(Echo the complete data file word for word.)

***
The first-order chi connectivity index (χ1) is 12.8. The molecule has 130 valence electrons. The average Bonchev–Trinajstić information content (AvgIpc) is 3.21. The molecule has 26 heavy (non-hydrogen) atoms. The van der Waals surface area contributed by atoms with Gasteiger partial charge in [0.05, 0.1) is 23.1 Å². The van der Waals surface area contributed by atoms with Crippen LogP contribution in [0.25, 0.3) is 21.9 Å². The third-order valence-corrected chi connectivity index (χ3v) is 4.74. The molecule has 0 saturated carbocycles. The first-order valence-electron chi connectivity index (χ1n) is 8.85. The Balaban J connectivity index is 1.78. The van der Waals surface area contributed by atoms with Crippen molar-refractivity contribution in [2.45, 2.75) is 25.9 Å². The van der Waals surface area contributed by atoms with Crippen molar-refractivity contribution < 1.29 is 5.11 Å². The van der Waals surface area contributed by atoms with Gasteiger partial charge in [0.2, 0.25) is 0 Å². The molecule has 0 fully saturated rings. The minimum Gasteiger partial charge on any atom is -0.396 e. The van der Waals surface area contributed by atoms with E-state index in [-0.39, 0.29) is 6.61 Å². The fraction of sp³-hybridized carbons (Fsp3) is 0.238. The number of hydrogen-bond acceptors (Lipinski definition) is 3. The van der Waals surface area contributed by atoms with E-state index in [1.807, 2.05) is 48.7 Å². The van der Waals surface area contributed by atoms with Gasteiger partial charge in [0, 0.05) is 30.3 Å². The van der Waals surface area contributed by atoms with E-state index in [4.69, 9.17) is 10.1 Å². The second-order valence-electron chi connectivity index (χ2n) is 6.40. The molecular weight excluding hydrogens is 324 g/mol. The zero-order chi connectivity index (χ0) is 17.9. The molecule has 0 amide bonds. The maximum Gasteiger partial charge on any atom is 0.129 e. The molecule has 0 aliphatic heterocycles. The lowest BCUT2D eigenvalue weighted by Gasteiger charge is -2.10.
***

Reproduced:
The first-order chi connectivity index (χ1) is 12.8. The molecule has 130 valence electrons. The average Bonchev–Trinajstić information content (AvgIpc) is 3.21. The molecule has 26 heavy (non-hydrogen) atoms. The van der Waals surface area contributed by atoms with Gasteiger partial charge in [0.05, 0.1) is 23.1 Å². The van der Waals surface area contributed by atoms with Crippen LogP contribution in [0.25, 0.3) is 21.9 Å². The third-order valence-corrected chi connectivity index (χ3v) is 4.74. The molecule has 0 saturated carbocycles. The first-order valence-electron chi connectivity index (χ1n) is 8.85. The Balaban J connectivity index is 1.78. The van der Waals surface area contributed by atoms with Crippen molar-refractivity contribution in [2.45, 2.75) is 25.9 Å². The van der Waals surface area contributed by atoms with Crippen molar-refractivity contribution < 1.29 is 5.11 Å². The van der Waals surface area contributed by atoms with Gasteiger partial charge in [0.2, 0.25) is 0 Å². The molecule has 0 fully saturated rings. The minimum Gasteiger partial charge on any atom is -0.396 e. The van der Waals surface area contributed by atoms with E-state index in [-0.39, 0.29) is 6.61 Å². The fraction of sp³-hybridized carbons (Fsp3) is 0.238. The number of hydrogen-bond acceptors (Lipinski definition) is 3. The van der Waals surface area contributed by atoms with E-state index in [1.807, 2.05) is 48.7 Å². The van der Waals surface area contributed by atoms with Gasteiger partial charge in [0, 0.05) is 30.3 Å². The van der Waals surface area contributed by atoms with E-state index in [4.69, 9.17) is 10.1 Å². The second-order valence-electron chi connectivity index (χ2n) is 6.40. The molecular weight excluding hydrogens is 324 g/mol. The zero-order chi connectivity index (χ0) is 17.9. The molecule has 0 amide bonds. The maximum Gasteiger partial charge on any atom is 0.129 e. The molecule has 0 aliphatic heterocycles. The lowest BCUT2D eigenvalue weighted by Gasteiger charge is -2.10.